Vacation (n): a period of suspension of work, study, or other activity, usually used for rest, recreation, or travel; recess or holiday.
Recently, my family and I sneaked away for a week of “rest, recreation, or travel,” specifically to the Florida Panhandle.
It was, even in late September, perfect beach weather. Despite cool mornings, the air and water warmed up to about 80 degrees.
The humidity, by coastal standards, was mild, and the clouds and rain largely stayed away. So did the crowds. We spent most of the day at the Gulf Islands National Seashore with hardly any people in sight — though we did spot an inquisitive heron, several manta rays and a host of other wildlife.
As usual, we spent part of the time searching for off-the-beaten path eateries and restaurants. We were unable to find the elusive British food store that kept popping up on our GPS, and struck out at the local seafood restaurant. That’s what we get for selecting a place to eat based on the availability of a playground. But, hey, leaving-the-beach tantrum averted and lesson learned.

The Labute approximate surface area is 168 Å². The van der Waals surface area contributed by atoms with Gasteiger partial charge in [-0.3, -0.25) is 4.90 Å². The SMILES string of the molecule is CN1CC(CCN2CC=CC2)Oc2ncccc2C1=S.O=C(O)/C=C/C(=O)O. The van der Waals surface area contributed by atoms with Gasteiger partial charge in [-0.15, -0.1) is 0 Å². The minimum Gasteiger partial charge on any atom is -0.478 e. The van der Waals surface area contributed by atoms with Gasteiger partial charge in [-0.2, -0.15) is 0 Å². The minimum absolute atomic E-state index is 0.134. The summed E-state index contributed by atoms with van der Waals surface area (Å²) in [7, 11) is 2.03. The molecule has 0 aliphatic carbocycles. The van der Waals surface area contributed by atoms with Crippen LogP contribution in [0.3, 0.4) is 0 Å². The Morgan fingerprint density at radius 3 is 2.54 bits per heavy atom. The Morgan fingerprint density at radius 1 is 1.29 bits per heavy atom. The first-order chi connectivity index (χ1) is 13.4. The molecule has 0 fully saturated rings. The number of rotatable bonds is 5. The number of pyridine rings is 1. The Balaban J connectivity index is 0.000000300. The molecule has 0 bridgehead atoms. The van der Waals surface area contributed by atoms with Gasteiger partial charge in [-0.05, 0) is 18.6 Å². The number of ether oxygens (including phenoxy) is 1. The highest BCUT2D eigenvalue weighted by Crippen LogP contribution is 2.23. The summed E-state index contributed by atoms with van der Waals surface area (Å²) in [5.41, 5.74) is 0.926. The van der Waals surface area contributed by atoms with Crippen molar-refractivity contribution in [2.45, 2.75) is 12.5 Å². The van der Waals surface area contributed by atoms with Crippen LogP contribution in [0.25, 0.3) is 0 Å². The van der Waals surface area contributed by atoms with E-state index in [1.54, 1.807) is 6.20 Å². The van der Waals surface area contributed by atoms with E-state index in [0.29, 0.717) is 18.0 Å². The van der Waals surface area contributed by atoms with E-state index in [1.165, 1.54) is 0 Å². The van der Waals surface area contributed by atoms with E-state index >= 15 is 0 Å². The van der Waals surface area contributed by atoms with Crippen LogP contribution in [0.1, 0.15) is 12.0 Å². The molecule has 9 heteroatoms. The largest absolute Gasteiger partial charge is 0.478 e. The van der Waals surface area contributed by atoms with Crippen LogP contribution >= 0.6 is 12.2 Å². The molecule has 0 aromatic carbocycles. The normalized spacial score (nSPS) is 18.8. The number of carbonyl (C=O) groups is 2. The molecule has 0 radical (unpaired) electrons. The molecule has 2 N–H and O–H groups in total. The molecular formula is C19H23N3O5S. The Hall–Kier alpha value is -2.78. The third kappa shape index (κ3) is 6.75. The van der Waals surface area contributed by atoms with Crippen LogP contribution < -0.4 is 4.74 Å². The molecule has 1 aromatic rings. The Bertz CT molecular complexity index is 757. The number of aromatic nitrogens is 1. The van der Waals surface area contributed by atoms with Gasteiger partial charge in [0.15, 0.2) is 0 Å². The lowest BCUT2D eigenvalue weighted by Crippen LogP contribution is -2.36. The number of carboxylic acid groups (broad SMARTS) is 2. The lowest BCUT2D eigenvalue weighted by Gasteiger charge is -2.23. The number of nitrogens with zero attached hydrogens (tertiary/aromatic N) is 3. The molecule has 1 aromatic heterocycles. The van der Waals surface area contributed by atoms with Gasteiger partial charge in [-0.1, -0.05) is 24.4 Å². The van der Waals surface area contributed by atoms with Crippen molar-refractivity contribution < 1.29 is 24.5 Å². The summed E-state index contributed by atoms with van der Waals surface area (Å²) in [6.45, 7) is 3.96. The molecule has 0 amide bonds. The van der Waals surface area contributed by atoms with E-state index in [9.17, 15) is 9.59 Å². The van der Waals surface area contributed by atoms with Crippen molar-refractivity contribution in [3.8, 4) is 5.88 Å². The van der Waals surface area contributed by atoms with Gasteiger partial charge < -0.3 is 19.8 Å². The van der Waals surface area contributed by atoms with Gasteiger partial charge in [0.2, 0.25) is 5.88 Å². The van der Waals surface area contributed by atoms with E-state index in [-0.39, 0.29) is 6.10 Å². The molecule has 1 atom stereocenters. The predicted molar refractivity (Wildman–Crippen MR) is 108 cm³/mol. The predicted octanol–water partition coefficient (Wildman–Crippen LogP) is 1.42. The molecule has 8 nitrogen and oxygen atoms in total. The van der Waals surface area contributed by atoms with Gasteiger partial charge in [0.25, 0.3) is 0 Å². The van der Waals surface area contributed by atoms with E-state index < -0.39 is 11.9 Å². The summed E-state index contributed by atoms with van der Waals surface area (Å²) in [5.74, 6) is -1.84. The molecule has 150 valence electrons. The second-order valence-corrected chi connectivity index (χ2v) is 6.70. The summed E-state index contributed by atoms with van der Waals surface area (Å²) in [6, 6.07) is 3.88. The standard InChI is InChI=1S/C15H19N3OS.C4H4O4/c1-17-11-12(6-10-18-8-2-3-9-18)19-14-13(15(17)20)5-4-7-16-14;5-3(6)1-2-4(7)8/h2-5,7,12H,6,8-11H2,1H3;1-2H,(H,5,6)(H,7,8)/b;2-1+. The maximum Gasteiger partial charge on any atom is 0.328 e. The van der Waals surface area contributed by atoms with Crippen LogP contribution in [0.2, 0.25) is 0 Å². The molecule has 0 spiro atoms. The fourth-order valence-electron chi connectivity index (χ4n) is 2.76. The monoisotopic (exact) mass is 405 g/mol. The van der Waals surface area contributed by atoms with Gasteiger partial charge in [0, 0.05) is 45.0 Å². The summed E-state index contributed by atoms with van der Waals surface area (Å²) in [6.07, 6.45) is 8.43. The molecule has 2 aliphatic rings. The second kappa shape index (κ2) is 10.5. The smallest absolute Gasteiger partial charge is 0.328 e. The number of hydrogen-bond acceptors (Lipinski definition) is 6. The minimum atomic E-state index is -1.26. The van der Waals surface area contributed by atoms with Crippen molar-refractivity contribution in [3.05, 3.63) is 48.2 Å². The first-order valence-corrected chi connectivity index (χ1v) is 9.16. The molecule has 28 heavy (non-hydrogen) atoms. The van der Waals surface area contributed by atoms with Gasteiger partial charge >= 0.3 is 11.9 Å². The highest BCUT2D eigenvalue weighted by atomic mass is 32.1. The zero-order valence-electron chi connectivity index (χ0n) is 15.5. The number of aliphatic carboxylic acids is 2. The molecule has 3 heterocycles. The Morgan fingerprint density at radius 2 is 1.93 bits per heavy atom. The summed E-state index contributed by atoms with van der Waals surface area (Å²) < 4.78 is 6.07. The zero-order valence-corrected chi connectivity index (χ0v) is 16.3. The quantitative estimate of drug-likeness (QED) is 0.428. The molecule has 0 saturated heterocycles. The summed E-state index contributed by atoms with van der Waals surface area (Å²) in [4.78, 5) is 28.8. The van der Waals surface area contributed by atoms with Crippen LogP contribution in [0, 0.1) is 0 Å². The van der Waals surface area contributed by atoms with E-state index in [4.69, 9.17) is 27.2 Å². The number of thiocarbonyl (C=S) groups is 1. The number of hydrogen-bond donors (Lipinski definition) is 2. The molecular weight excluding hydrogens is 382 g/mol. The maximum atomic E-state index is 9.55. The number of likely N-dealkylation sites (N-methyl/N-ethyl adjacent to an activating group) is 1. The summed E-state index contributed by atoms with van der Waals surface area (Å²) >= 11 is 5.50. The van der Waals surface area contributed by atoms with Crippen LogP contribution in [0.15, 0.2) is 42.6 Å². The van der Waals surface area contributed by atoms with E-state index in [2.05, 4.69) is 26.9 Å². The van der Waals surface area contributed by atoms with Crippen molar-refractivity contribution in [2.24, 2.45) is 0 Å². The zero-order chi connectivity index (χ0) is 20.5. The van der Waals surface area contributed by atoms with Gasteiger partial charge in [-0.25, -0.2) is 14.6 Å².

When we could tear ourselves away from our rented condo’s stunning view of the sea, we cooked a lot for ourselves, having gathered groceries as we drove along the Gulf Coast.
For John and me, it was a change from eating out for our vacation meals, and it wasn’t as unpleasant as we feared. In fact, we found that cooking our own food saved us not only a considerable amount of money but also a great deal of time. It was just easier to pack up from the pool or beach, go upstairs and whip up tacos or spaghetti without having to get everyone washed and changed into dinner attire.
Ainsley, in fact, pretty much lived in her “swimsoup” and several layers of sunscreen, and it was nice to just let her go as she pleased without worrying about getting her dressed for a restaurant.
The best vacation meals, as it turned out, were breakfasts. With plenty of time and no real schedule to adhere to, John whipped up plates of French toast, omelettes, sliced fresh fruit and plenty of bacon or sausage, all served with coffee and juice. Like the rest of the trip, it was a pleasant break from the normal routine.
Beth Colvin is The Advocate’s assistant Food editor. She can be reached at bcolvin@the advocate.com.